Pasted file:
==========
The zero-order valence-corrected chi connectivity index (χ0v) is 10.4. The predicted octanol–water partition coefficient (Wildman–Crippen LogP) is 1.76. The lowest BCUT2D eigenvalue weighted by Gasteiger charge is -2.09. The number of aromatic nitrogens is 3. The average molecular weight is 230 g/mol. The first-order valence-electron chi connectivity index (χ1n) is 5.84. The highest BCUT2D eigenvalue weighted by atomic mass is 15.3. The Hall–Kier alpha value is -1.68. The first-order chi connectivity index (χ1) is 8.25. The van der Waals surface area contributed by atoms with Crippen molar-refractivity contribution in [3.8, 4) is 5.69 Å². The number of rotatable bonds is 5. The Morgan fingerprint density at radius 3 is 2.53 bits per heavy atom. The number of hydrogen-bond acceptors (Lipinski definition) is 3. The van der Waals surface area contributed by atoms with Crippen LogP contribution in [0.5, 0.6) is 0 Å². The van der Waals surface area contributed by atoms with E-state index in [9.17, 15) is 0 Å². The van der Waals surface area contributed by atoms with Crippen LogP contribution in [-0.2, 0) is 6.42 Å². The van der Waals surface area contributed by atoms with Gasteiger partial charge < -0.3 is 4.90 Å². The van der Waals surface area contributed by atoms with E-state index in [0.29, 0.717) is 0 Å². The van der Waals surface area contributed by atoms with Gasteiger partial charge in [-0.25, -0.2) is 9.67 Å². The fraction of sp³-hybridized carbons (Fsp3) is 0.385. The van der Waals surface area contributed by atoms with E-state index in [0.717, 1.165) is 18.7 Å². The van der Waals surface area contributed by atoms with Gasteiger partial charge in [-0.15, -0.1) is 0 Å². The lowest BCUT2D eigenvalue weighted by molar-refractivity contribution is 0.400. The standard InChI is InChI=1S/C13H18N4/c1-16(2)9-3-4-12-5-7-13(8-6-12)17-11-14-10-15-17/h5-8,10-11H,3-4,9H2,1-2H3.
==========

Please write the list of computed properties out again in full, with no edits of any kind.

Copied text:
The zero-order valence-corrected chi connectivity index (χ0v) is 10.4. The predicted octanol–water partition coefficient (Wildman–Crippen LogP) is 1.76. The lowest BCUT2D eigenvalue weighted by Gasteiger charge is -2.09. The number of aromatic nitrogens is 3. The average molecular weight is 230 g/mol. The first-order valence-electron chi connectivity index (χ1n) is 5.84. The highest BCUT2D eigenvalue weighted by atomic mass is 15.3. The Hall–Kier alpha value is -1.68. The first-order chi connectivity index (χ1) is 8.25. The van der Waals surface area contributed by atoms with Crippen molar-refractivity contribution in [3.8, 4) is 5.69 Å². The number of rotatable bonds is 5. The Morgan fingerprint density at radius 3 is 2.53 bits per heavy atom. The number of hydrogen-bond acceptors (Lipinski definition) is 3. The van der Waals surface area contributed by atoms with Crippen LogP contribution in [0.5, 0.6) is 0 Å². The van der Waals surface area contributed by atoms with E-state index in [9.17, 15) is 0 Å². The van der Waals surface area contributed by atoms with Crippen LogP contribution in [-0.2, 0) is 6.42 Å². The van der Waals surface area contributed by atoms with Gasteiger partial charge < -0.3 is 4.90 Å². The van der Waals surface area contributed by atoms with E-state index in [0.29, 0.717) is 0 Å². The van der Waals surface area contributed by atoms with Gasteiger partial charge in [-0.25, -0.2) is 9.67 Å². The fraction of sp³-hybridized carbons (Fsp3) is 0.385. The van der Waals surface area contributed by atoms with E-state index in [0.717, 1.165) is 18.7 Å². The van der Waals surface area contributed by atoms with Gasteiger partial charge in [-0.15, -0.1) is 0 Å². The lowest BCUT2D eigenvalue weighted by molar-refractivity contribution is 0.400. The standard InChI is InChI=1S/C13H18N4/c1-16(2)9-3-4-12-5-7-13(8-6-12)17-11-14-10-15-17/h5-8,10-11H,3-4,9H2,1-2H3.